The true HCI genius is one who can work within a set of limitations, and still creatively make the tradeoffs and recommend a solid solution. Often, when we hit on the “right answers”, they seem obvious. 20/20 hindsight is the bane of HCI because managers can look at the solutions and think, “well duh, I could have come up with that.” So keeping track of the progression that led to the solution, and the multitude of variables constraining the decisions, can be crucial to helping the manager comprehend the difficulty of the problem.

Obviously, HCI has a very creative component to the work and it’s often counter to our nature to keep a well documented trail of design decisions. However, if people are to truly understand not just what your job is, but how good you are at it, keeping a log can be the difference between “What do you do here?” and “Here’s your bonus”.

6 Responses to “What Do You Do Here?”
Peter wrote:

YO YO YO , I feel you on that one. “Whatdo you do?”

If i say i do “commercial insurnace” then they say “oh insurance, life insurance?”
i say, ” no, commercial.”

Or i just say ” risk management, we manage risk”

Wundt wrote:

I rarely find this an issue. That is not to say there haven’t been managers over the years that have ask “What is it you do?” and engineers who think we have nothing to offer. But, in general, most development teams I have worked with have been happy to have us there. If I am asked to define my roll in the process, a couple of phrases that I think sum it up nicely are “Advocate for the user” and “The keeper of the big picture”. In both cases, I believe our job is to make sure the development team (including the marketing people) are thinking about the product as more than just a list of “features”, and are considering how it all fits together in a unified package.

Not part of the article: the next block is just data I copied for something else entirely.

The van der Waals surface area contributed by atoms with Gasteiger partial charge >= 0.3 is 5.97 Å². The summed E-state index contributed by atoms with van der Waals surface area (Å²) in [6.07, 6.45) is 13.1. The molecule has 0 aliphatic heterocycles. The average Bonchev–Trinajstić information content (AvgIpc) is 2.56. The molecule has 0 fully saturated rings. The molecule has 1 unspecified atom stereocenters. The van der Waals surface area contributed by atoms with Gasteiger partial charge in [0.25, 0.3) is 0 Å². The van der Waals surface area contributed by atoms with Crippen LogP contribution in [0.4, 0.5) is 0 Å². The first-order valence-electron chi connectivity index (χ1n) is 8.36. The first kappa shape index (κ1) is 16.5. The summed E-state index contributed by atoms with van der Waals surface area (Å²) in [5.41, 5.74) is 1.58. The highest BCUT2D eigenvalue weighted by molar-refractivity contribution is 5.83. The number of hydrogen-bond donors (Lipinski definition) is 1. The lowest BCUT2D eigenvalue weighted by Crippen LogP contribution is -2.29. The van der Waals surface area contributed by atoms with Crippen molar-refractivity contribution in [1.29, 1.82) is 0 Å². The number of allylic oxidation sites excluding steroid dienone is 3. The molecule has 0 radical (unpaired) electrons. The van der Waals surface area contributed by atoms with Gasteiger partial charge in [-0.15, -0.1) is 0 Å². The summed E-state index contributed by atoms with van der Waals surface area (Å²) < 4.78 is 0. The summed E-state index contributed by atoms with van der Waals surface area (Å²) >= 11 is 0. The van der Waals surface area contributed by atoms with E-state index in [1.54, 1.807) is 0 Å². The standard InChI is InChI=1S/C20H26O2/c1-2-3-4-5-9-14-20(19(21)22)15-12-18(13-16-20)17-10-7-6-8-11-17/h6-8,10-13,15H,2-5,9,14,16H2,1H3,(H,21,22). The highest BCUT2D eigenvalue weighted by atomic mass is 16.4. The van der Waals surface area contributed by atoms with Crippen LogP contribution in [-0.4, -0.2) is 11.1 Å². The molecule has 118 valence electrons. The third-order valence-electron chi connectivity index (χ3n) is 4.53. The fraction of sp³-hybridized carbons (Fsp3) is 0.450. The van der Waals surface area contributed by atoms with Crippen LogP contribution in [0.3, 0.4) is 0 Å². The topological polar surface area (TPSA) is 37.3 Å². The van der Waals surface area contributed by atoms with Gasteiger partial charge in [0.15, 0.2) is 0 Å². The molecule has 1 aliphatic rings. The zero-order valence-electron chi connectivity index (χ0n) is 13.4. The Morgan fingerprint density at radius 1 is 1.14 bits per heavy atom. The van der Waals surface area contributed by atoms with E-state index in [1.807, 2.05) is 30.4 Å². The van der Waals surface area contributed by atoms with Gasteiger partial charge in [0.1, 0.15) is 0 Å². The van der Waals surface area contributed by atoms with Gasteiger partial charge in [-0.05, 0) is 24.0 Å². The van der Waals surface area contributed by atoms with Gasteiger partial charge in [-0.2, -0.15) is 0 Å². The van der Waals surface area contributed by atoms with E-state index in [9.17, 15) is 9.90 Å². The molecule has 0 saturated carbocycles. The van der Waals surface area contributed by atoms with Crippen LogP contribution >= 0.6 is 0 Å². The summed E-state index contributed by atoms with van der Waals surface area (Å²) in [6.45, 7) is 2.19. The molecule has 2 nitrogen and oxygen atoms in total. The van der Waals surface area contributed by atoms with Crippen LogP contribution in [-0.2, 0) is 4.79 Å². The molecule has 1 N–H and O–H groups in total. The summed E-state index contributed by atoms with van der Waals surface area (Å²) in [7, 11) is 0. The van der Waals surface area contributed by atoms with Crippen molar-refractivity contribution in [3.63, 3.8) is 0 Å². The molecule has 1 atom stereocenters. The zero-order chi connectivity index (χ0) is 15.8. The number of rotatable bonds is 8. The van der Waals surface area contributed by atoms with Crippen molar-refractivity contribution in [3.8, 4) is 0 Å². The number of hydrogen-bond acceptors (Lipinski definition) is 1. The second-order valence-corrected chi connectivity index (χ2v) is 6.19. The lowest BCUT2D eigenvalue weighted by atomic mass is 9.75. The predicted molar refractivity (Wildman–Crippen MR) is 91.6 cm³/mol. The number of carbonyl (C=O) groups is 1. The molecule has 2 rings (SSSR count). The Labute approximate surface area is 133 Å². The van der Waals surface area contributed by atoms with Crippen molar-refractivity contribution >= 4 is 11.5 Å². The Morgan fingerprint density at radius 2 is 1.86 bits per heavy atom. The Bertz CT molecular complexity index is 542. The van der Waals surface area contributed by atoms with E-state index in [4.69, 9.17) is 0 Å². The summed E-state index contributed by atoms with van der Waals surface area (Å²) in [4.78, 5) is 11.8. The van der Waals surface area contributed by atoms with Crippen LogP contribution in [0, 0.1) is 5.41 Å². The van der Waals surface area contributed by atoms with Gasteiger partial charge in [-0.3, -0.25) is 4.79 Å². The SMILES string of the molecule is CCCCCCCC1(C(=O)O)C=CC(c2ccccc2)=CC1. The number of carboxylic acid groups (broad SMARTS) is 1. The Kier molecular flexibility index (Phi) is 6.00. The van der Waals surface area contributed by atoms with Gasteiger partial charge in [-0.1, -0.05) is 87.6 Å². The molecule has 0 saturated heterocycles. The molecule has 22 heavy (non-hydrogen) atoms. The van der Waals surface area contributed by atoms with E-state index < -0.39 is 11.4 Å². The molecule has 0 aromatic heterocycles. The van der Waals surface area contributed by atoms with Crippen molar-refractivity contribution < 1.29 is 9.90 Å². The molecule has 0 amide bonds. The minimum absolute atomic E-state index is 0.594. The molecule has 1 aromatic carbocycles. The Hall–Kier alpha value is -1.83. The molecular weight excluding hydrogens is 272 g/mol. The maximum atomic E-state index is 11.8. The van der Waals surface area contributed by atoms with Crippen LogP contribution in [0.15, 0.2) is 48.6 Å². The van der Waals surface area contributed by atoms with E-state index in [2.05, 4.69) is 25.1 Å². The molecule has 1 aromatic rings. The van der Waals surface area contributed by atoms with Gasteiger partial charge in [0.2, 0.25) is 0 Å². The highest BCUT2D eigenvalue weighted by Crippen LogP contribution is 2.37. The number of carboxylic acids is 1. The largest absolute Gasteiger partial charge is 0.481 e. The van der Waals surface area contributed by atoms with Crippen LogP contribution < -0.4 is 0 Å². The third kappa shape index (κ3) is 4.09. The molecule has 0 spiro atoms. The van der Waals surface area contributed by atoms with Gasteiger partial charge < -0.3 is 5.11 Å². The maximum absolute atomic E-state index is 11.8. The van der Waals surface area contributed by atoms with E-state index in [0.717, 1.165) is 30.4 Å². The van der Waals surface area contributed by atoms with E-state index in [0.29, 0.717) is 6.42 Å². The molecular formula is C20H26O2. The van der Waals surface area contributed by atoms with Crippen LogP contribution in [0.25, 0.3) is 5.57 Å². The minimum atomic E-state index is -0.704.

Tom Chi wrote:

Experience will definitely vary. In some organizations HCI people have well-defined roles and widely understood processes. In many other organizations, however, HCI people are called upon to cover numerous roles ranging from usability testing to visual design to info architecture to UI coding.

At any of these places, the question: ‘what do you do?’ is a fair one for both manager and HCI person alike. If you are an HCI Consultant, as KC and I both were in former lives, you might find yourself having to justify the cost/benefit of your particular “keeping of the big picture”. Afterall, isn’t that what the project manager and account manager are for?

I see HCI being at the point in its practical maturity that software development reached around 20 years ago. Way back then there were a small minority of companies “doing it right”, while many others (including some big companies) were just winging it.

Livia Labate wrote:

I used to have that problem until I adopted: “I don’t work here, I’m a consultant” ;)

Anon wrote:

Why would we look up the script online? You put it in the comic there, just replacing “customer” with “user”. I mean, yeah, it was a cute joke; but it was someone else’s joke and repeating it with your characters isn’t an homage, it’s just being unoriginal.

Tom Chi wrote:

Point well taken. If you have ideas for strips that you want to see, then you know where to mail us. -tom


Leave a Reply


OK/Cancel is a comic strip collaboration co-written and co-illustrated by Kevin Cheng and Tom Chi. Our subject matter focuses on interfaces, good and bad and the people behind the industry of building interfaces - usability specialists, interaction designers, human-computer interaction (HCI) experts, industrial designers, etc. (Who Links Here) ?